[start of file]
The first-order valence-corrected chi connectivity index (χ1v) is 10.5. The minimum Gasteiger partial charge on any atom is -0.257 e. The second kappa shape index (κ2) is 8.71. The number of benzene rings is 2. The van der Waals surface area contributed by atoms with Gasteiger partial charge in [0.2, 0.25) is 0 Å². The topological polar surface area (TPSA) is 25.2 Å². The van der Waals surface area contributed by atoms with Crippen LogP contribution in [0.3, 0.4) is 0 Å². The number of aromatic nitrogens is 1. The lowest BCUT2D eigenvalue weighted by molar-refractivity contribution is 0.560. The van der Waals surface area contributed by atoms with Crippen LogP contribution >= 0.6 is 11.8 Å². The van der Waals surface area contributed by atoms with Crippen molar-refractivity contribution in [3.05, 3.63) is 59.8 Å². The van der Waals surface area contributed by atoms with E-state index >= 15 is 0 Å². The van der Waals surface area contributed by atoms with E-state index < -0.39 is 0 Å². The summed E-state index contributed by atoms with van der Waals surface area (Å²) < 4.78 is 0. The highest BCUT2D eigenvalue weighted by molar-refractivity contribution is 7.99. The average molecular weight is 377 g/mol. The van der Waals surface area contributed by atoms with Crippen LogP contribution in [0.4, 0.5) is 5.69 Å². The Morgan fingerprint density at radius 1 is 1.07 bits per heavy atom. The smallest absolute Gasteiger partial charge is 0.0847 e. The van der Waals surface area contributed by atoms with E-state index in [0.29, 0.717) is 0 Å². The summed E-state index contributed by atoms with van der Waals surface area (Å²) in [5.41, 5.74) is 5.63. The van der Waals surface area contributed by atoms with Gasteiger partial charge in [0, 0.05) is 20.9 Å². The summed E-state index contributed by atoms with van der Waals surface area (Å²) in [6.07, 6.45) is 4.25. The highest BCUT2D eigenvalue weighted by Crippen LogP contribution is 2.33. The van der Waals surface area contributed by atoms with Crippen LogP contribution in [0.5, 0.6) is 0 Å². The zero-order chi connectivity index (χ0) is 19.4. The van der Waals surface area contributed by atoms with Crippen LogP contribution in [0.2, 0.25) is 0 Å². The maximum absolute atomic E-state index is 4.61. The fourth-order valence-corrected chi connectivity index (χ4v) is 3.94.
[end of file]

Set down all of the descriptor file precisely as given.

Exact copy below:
The first-order valence-corrected chi connectivity index (χ1v) is 10.5. The minimum Gasteiger partial charge on any atom is -0.257 e. The second kappa shape index (κ2) is 8.71. The number of benzene rings is 2. The van der Waals surface area contributed by atoms with Gasteiger partial charge in [0.2, 0.25) is 0 Å². The topological polar surface area (TPSA) is 25.2 Å². The van der Waals surface area contributed by atoms with Crippen LogP contribution in [0.3, 0.4) is 0 Å². The number of aromatic nitrogens is 1. The lowest BCUT2D eigenvalue weighted by molar-refractivity contribution is 0.560. The van der Waals surface area contributed by atoms with Crippen LogP contribution >= 0.6 is 11.8 Å². The van der Waals surface area contributed by atoms with Crippen molar-refractivity contribution in [3.05, 3.63) is 59.8 Å². The van der Waals surface area contributed by atoms with E-state index >= 15 is 0 Å². The van der Waals surface area contributed by atoms with E-state index < -0.39 is 0 Å². The summed E-state index contributed by atoms with van der Waals surface area (Å²) < 4.78 is 0. The highest BCUT2D eigenvalue weighted by molar-refractivity contribution is 7.99. The average molecular weight is 377 g/mol. The van der Waals surface area contributed by atoms with Crippen LogP contribution in [0.4, 0.5) is 5.69 Å². The Morgan fingerprint density at radius 1 is 1.07 bits per heavy atom. The smallest absolute Gasteiger partial charge is 0.0847 e. The van der Waals surface area contributed by atoms with E-state index in [0.29, 0.717) is 0 Å². The summed E-state index contributed by atoms with van der Waals surface area (Å²) in [5.41, 5.74) is 5.63. The van der Waals surface area contributed by atoms with Gasteiger partial charge in [0, 0.05) is 20.9 Å². The summed E-state index contributed by atoms with van der Waals surface area (Å²) in [6.07, 6.45) is 4.25. The highest BCUT2D eigenvalue weighted by Crippen LogP contribution is 2.33. The van der Waals surface area contributed by atoms with Crippen LogP contribution in [0.5, 0.6) is 0 Å². The zero-order chi connectivity index (χ0) is 19.4. The van der Waals surface area contributed by atoms with Crippen LogP contribution in [0.2, 0.25) is 0 Å². The maximum absolute atomic E-state index is 4.61. The fourth-order valence-corrected chi connectivity index (χ4v) is 3.94.